As the government considers legalising e-scooters, pedestrians raise more concerns.
A new survey suggests that e-scooters a bigger barrier to walking than traffic.
Walk this way
The survey comes at the beginning of National Walking Month. It is organised by Living Streets every May. This year it is encouraging everyone to walk for 20 minutes each day for exercise or leisure. Their research suggest that this is currently achieved by only 68% of people.
Our sedentary lifestyle, based around office work, cars and home entertainment, is the main culprit. It links directly to many health issues, both physical and mental. Not only that, our dependance on motorised transport is harming the environment too.
The survey also found that 22% of people admit to never walking for exercise or leisure at all. Furthermore, nearly half (46%) never walk to or for work.
According to the survey, the biggest motivators for people to walk are fresh air (46%), to maintain fitness and physical health (36%) and to improve mental health and wellbeing (35%).
Other reasons for walking including to lose weight (29%), to connect with nature (21%) and to exercise a pet (19%).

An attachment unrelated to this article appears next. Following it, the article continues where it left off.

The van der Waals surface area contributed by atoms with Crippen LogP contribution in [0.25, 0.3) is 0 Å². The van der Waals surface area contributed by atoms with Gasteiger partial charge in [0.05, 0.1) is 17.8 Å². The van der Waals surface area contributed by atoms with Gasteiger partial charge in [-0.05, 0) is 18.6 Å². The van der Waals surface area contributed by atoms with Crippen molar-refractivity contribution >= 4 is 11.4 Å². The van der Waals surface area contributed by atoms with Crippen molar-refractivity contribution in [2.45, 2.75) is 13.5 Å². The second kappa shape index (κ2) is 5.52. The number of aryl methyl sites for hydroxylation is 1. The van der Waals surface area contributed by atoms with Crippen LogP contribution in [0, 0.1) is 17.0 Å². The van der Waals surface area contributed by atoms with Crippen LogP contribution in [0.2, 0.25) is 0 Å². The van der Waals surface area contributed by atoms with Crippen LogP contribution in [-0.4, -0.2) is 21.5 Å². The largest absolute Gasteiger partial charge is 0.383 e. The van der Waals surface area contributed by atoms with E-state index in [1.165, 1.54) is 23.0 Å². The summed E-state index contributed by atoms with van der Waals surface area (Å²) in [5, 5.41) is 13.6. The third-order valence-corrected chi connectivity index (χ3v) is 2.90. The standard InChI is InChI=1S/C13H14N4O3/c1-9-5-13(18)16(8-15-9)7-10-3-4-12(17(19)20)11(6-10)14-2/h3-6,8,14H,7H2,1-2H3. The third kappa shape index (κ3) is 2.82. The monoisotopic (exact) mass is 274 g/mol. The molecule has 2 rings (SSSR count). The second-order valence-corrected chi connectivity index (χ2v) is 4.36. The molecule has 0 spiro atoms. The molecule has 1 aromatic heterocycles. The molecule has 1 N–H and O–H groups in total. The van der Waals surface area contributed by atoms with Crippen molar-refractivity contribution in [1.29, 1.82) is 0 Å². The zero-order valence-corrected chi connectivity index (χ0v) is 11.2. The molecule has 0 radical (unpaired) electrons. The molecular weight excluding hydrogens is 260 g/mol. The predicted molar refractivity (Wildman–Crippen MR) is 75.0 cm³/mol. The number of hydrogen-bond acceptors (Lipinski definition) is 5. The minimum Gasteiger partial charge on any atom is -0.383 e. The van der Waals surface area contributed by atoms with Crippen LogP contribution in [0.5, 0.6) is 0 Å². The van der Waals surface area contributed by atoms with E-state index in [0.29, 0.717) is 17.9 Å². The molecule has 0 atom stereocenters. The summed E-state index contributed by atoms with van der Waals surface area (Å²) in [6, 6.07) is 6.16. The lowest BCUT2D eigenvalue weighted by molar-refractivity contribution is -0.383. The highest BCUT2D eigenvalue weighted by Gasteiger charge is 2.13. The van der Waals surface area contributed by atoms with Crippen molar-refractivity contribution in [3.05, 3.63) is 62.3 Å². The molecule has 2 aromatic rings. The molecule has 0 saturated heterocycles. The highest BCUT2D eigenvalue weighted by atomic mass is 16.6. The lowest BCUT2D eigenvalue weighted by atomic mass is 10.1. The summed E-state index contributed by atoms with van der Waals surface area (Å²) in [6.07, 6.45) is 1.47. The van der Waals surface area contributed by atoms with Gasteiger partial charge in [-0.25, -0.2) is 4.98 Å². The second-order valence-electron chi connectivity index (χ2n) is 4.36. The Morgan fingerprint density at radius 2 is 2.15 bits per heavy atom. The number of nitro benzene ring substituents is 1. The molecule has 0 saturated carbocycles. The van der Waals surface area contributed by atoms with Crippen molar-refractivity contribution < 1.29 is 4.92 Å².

People find the biggest barriers to walking to be bad weather (50%). However, concerns about not feeling safe walking alone is cited by 19%. Other reasons for not walking include not having time (16%), concerns about e-scooters (11%), air pollution (11%) and traffic (10%).
Before you crawl
Stephen Edwards, chief executive of Living Streets, said: “It is encouraging that two thirds of us walk for at least 20 minutes a day.
“But it is very concerning that so many people never walk for exercise or leisure at all,” adds Stephen. “Walking is a great way to exercise and socialise at the same time. Active people report higher levels of mental wellbeing and are more likely to be satisfied with their life, feel happier and less anxious – and walking together can reduce feelings of loneliness and isolation.”